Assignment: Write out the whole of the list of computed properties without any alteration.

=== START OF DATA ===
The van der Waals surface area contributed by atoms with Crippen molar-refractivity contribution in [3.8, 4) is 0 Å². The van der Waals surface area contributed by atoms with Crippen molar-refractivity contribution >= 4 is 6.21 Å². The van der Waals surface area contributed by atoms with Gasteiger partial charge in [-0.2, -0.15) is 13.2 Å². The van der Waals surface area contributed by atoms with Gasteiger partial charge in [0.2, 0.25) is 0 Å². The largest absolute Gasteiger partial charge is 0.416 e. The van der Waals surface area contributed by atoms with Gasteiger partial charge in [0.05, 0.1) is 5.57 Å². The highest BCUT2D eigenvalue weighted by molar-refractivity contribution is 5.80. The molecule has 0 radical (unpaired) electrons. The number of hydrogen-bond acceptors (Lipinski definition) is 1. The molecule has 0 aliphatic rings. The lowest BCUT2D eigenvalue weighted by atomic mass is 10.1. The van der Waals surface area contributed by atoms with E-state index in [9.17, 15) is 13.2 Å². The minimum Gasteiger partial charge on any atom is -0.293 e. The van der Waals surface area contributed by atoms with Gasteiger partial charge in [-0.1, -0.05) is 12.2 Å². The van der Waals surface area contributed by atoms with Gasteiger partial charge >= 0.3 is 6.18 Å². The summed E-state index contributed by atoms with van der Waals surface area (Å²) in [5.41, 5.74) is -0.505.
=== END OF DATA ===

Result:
The van der Waals surface area contributed by atoms with Crippen molar-refractivity contribution in [3.8, 4) is 0 Å². The van der Waals surface area contributed by atoms with Crippen molar-refractivity contribution >= 4 is 6.21 Å². The van der Waals surface area contributed by atoms with Gasteiger partial charge in [-0.2, -0.15) is 13.2 Å². The van der Waals surface area contributed by atoms with Gasteiger partial charge in [0.2, 0.25) is 0 Å². The largest absolute Gasteiger partial charge is 0.416 e. The van der Waals surface area contributed by atoms with Gasteiger partial charge in [0.05, 0.1) is 5.57 Å². The highest BCUT2D eigenvalue weighted by molar-refractivity contribution is 5.80. The molecule has 0 radical (unpaired) electrons. The number of hydrogen-bond acceptors (Lipinski definition) is 1. The molecule has 0 aliphatic rings. The lowest BCUT2D eigenvalue weighted by atomic mass is 10.1. The van der Waals surface area contributed by atoms with E-state index in [9.17, 15) is 13.2 Å². The minimum Gasteiger partial charge on any atom is -0.293 e. The van der Waals surface area contributed by atoms with Gasteiger partial charge in [-0.1, -0.05) is 12.2 Å². The van der Waals surface area contributed by atoms with Gasteiger partial charge >= 0.3 is 6.18 Å². The summed E-state index contributed by atoms with van der Waals surface area (Å²) in [5.41, 5.74) is -0.505.